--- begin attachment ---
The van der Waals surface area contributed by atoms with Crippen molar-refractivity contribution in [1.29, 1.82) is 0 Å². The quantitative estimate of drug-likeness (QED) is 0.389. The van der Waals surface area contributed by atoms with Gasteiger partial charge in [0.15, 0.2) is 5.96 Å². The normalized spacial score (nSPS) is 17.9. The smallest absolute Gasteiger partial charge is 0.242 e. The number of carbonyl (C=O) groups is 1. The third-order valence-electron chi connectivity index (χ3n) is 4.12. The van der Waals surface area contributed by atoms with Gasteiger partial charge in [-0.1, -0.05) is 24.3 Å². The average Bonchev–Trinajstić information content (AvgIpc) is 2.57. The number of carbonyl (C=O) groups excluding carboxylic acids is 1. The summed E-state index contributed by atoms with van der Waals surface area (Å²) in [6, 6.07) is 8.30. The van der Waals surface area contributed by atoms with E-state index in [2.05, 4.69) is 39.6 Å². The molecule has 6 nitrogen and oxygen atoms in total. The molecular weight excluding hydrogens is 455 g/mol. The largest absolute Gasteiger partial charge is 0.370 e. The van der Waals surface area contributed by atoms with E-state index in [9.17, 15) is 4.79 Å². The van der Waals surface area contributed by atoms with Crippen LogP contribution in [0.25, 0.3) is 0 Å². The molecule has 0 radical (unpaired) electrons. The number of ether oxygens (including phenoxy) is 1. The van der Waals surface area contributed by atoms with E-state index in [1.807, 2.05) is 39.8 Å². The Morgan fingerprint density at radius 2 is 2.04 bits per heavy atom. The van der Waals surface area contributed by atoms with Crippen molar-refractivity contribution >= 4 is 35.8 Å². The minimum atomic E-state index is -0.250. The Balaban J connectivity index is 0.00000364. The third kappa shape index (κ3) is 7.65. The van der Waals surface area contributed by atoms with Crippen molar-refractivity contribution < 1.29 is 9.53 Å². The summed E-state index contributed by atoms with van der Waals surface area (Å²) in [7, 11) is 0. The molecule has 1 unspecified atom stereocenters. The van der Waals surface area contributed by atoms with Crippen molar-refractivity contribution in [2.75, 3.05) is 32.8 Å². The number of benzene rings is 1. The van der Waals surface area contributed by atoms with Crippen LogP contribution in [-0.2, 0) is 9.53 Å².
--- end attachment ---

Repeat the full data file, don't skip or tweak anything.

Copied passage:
The van der Waals surface area contributed by atoms with Crippen molar-refractivity contribution in [1.29, 1.82) is 0 Å². The quantitative estimate of drug-likeness (QED) is 0.389. The van der Waals surface area contributed by atoms with Gasteiger partial charge in [0.15, 0.2) is 5.96 Å². The normalized spacial score (nSPS) is 17.9. The smallest absolute Gasteiger partial charge is 0.242 e. The number of carbonyl (C=O) groups is 1. The third-order valence-electron chi connectivity index (χ3n) is 4.12. The van der Waals surface area contributed by atoms with Gasteiger partial charge in [-0.1, -0.05) is 24.3 Å². The average Bonchev–Trinajstić information content (AvgIpc) is 2.57. The number of carbonyl (C=O) groups excluding carboxylic acids is 1. The summed E-state index contributed by atoms with van der Waals surface area (Å²) in [6, 6.07) is 8.30. The van der Waals surface area contributed by atoms with E-state index in [2.05, 4.69) is 39.6 Å². The molecule has 6 nitrogen and oxygen atoms in total. The molecular weight excluding hydrogens is 455 g/mol. The largest absolute Gasteiger partial charge is 0.370 e. The van der Waals surface area contributed by atoms with E-state index in [9.17, 15) is 4.79 Å². The van der Waals surface area contributed by atoms with Crippen LogP contribution in [0.25, 0.3) is 0 Å². The molecule has 0 radical (unpaired) electrons. The number of ether oxygens (including phenoxy) is 1. The van der Waals surface area contributed by atoms with E-state index in [1.807, 2.05) is 39.8 Å². The Morgan fingerprint density at radius 2 is 2.04 bits per heavy atom. The van der Waals surface area contributed by atoms with Crippen molar-refractivity contribution >= 4 is 35.8 Å². The minimum atomic E-state index is -0.250. The Balaban J connectivity index is 0.00000364. The third kappa shape index (κ3) is 7.65. The van der Waals surface area contributed by atoms with Crippen molar-refractivity contribution < 1.29 is 9.53 Å². The summed E-state index contributed by atoms with van der Waals surface area (Å²) in [7, 11) is 0. The molecule has 1 unspecified atom stereocenters. The van der Waals surface area contributed by atoms with Crippen molar-refractivity contribution in [2.75, 3.05) is 32.8 Å². The number of benzene rings is 1. The van der Waals surface area contributed by atoms with Crippen LogP contribution in [-0.2, 0) is 9.53 Å².